Crimson Tide: Change in the Navy’s Submarine Smoking Policy

The US navy announced last week that smoking would no longer be allowed on submarines. As reported in the New York Times (link), the military has a long history with the tobacco industry and was responsible for starting a generation of smokers through the issuance of cigarettes to soldiers in their meals ready to eat (MRE) packets. The financial implications of that implicit and explicit support are coming home to roost as the government now bears responsibility for the myriad of smoking related health complications those veterans now face.

The decision to ban smoking on submarines was made because the military realized that even their best air filtration systems could not sufficiently clean the submarine air to protect non smokers from the deleterious health effects of smoking. What makes this an important story for those of us who aren’t submariners? There are several reasons:

1) Opponents of clean indoor air laws, particularly those laws requiring smoke-free workplaces for those in the food and beverage industry, have argued that filtration systems clean the air adequately enough to protect workers. If the military can’t buy or build a system to do this, we should all realize these systems don’t work. The only thing that keeps bars and restaurants and workplaces free from the harms of tobacco smoke are smoke-free workplaces

2) The military intends to keep smoking in place on other navy ships and in all other areas of service arguing that the stress of military service is sufficient that smoking should remain a tolerated coping tool. While we at CNiC would never dispute the incredibly stressful nature of military service, particularly in a time of war, research shows that smoking isn’t always an effective stress reducing approach. In fact, there is some evidence that smoking cessation reduces stress.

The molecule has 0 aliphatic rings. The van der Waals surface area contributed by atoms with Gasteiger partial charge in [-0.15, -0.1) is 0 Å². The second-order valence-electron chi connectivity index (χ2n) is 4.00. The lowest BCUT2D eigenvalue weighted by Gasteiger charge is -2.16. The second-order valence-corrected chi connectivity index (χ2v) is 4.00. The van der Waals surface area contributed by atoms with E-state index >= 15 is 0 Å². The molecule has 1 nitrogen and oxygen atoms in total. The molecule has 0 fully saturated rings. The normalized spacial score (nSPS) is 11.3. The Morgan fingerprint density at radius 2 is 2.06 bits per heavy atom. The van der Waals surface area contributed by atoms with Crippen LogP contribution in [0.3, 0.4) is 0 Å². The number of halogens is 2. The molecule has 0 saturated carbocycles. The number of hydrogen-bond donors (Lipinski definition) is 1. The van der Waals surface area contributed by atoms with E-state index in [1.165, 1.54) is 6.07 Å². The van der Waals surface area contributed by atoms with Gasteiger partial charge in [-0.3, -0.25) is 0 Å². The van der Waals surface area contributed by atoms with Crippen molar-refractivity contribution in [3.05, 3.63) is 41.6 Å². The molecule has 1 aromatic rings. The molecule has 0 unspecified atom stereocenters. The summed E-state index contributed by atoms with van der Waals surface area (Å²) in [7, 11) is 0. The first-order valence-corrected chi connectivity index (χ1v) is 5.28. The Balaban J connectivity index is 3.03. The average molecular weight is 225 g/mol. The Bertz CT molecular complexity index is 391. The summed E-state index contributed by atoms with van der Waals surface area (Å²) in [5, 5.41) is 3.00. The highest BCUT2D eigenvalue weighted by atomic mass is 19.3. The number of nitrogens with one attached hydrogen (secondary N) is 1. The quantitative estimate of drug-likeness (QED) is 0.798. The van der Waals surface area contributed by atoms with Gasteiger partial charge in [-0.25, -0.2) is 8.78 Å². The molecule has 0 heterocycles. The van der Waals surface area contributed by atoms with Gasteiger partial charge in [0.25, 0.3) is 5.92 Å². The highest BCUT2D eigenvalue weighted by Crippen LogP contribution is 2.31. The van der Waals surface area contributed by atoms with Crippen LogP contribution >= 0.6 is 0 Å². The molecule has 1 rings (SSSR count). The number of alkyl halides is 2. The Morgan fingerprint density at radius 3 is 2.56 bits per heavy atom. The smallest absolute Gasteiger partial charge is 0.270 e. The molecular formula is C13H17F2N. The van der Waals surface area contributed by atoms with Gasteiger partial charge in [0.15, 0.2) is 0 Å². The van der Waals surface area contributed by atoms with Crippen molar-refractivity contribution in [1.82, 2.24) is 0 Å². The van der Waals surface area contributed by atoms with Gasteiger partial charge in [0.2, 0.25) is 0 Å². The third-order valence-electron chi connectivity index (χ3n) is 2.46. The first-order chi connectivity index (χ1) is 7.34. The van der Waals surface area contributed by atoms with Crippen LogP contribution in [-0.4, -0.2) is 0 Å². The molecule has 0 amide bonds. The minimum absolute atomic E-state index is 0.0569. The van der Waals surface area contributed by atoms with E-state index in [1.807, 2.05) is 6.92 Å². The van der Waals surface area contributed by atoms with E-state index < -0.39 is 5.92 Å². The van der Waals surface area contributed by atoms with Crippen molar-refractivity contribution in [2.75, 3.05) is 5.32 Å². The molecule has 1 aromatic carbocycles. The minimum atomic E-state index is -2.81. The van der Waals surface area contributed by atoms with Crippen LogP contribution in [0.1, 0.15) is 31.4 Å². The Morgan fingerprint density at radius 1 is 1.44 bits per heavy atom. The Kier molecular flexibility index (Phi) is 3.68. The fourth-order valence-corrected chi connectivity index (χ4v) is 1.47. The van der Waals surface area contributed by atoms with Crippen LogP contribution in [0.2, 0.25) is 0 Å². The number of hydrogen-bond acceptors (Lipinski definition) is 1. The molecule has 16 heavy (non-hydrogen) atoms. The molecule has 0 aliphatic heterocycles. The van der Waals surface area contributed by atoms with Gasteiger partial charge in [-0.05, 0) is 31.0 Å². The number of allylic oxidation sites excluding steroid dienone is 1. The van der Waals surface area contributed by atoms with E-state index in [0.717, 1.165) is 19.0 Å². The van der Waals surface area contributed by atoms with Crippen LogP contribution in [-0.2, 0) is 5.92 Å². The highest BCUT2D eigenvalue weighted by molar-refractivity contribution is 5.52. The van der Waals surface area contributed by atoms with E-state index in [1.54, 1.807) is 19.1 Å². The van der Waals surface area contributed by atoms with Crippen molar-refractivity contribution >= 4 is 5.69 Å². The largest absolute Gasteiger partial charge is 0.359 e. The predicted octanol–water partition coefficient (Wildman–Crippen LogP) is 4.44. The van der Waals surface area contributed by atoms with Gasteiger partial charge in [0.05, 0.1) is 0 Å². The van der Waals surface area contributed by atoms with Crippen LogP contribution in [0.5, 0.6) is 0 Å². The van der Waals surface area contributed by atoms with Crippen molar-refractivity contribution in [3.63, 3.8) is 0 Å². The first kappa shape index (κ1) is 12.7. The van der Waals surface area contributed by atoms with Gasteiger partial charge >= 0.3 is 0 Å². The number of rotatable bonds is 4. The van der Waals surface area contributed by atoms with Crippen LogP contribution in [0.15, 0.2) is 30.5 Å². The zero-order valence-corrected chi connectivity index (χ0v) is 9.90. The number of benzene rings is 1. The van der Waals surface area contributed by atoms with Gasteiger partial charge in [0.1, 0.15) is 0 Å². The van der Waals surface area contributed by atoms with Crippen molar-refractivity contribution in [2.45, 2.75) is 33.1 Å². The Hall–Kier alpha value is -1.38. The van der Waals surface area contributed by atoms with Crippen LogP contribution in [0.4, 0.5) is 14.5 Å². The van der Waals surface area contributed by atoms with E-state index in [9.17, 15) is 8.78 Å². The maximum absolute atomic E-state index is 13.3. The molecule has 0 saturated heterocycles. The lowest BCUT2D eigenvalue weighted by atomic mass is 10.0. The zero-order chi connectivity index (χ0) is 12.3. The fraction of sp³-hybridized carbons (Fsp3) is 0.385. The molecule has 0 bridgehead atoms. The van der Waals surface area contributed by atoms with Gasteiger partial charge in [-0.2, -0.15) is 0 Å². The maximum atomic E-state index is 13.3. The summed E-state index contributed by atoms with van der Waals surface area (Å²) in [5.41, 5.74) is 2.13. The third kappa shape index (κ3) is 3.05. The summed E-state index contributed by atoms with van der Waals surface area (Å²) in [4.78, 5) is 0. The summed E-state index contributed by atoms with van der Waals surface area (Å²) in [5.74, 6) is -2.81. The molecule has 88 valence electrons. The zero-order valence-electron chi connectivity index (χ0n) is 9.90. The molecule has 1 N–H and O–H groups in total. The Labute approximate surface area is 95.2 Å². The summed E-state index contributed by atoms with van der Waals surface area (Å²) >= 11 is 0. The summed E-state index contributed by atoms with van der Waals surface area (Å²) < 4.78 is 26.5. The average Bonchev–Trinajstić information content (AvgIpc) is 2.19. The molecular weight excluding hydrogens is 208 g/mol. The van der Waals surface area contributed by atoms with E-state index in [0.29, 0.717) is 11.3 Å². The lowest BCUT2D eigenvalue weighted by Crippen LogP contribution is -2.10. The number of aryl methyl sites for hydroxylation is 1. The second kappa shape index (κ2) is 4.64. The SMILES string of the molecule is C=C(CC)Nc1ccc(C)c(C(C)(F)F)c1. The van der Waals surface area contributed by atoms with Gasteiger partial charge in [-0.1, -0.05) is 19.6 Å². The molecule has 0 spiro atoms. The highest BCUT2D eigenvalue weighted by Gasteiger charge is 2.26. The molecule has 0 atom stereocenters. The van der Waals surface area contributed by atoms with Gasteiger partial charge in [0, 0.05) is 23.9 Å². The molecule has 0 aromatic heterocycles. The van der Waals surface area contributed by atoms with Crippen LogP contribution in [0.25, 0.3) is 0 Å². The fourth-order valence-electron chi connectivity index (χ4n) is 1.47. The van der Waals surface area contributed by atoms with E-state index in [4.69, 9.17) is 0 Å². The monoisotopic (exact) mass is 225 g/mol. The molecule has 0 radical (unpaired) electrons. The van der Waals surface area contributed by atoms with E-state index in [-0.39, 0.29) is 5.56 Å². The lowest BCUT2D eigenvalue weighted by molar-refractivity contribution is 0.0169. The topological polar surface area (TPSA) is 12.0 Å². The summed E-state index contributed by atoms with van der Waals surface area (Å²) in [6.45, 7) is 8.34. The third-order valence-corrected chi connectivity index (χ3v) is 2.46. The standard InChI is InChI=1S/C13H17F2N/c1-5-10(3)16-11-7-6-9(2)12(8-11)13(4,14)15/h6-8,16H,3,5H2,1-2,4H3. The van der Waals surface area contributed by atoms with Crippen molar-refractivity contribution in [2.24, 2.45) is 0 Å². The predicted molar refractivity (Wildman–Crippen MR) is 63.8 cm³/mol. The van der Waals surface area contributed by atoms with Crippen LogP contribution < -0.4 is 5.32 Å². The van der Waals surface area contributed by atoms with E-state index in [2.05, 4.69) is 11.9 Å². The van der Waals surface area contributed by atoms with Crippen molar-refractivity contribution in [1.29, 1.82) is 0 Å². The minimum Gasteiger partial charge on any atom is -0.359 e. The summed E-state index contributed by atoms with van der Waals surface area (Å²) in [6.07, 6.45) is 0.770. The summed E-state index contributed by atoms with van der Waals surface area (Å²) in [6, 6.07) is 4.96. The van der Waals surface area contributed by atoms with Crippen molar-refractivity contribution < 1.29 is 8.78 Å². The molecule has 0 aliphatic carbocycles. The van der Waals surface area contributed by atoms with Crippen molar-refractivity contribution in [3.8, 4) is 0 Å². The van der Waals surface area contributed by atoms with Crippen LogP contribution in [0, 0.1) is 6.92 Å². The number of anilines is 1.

3) As taxpayers, we bear the health costs associated with permissive smoking policies for active duty members of the military as we commit, rightly so, to providing our veterans medical care for life. Thus, the costs of smoking-related disease over the life time are the federal government’s, and thus the taxpayers’. Policies that decrease the permissibility of smoking and build a culture around healthy choices and coping strategies benefit the nation as a whole.

The tobacco ban on submarines is a notable and very positive step in fighting the scourge of tobacco and improving the health of our soldiers and ultimately their families. Many of the young men and women entering the military become smokers only after they enlist. Furthering such tobacco bans to other settings would help keep these soldiers smoke-free while enticing others to stop smoking. We already ask our young people in uniform to risk their lives on the battlefield. Shouldn’t we do what we can to help them live long and healthy lives off the battlefield as well?

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